Lichen Spider Facts
- Firstly, like many related arachnids, the Lichen Spider does not construct webs. Therefore, it depends upon its incredible camouflage and ability to squeeze into very small spaces to conceal itself.
- Also like most spiders, it hunts as an ambush predator, attacking prey by ambush. In fact, this remarkable invertebrate ranks among the fastest moving of all known types of spider.
- In addition, its natural coloring provides excellent concealment within the patches of lichen it favors. However, its coloring is fixed during its most recent molt, meaning it must remain in similar conditions.
- Finally, its venom is not especially harmful to humans, despite its comparatively large size. Therefore, bites rarely produce symptoms other than localized discomfort and swelling.
Peacock Spider Hobo Spider Black Widow
Lichen Spider Physical Description
While the Lichen Spider remains a rather impressive arachnid, it does not represent a particularly large one. That’s because mature specimens average a total leg span of roughly 1.5 in (4 cm).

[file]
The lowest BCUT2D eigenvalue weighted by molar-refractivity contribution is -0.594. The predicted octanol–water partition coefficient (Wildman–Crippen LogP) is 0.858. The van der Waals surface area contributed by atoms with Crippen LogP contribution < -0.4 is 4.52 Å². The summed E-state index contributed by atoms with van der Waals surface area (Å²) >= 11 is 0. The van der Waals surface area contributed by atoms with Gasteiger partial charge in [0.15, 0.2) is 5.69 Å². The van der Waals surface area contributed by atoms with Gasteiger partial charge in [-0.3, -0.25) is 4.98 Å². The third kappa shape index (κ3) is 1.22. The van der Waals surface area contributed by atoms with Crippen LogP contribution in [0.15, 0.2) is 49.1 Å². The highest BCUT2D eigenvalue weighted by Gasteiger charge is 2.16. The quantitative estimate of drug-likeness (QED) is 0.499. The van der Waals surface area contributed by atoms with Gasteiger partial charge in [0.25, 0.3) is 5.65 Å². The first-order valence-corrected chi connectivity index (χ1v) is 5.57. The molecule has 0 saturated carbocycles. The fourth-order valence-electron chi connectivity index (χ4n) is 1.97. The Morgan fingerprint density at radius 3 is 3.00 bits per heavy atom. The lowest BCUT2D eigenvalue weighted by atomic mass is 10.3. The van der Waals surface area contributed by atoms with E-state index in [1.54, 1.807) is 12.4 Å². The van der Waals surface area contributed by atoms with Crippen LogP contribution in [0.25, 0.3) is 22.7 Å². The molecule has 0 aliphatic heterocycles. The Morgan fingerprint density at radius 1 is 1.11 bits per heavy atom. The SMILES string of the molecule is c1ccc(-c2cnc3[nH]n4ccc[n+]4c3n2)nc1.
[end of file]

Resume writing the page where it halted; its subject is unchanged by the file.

Also, the color varies greatly between individuals, as it changes its appearance to blend in with its surroundings. This change remains a slow process, however, resulting from its periodic moulting.
A fascinating evolutionary adaptation has also given this creature 360-degree vision. It actually has four eyes on the front of its head, two on the top, and two on the back of the head.
- Kingdom: Animalia
- Phylum: Arthropoda
- Class: Arachnida
- Order: Araneae
- Family: Sparassidae
- Genus: Pandercetes
- Species: P. gracilis
Lichen Spider Distribution, Habitat, and Ecology
The Lichen Spider forms a rather remarkable variety of huntsman spider. It is endemic to Sulawesi, Papua New Guinea, the Maluku Islands, and also Queensland, Australia where it remains most prevalent.
This remarkable arachnid typically inhabits areas of rainforest but can also adapt to other regions when necessary. In its native habitats, it clings to the trunks or branches of trees that are covered with lichen.
This habit represents the source of its rather descriptive common name.
It also feeds on a wide variety of insects within the various local habitats.
This arachnid is not generally aggressive towards humans unless handled directly. The exception to this occurs among females guarding their egg sacs. At such times, the females will aggressively attack any creature approaching too near.
Species Sharing Its Range
Tree Kangaroo North Sulawesi Babirusa Tiger Quoll
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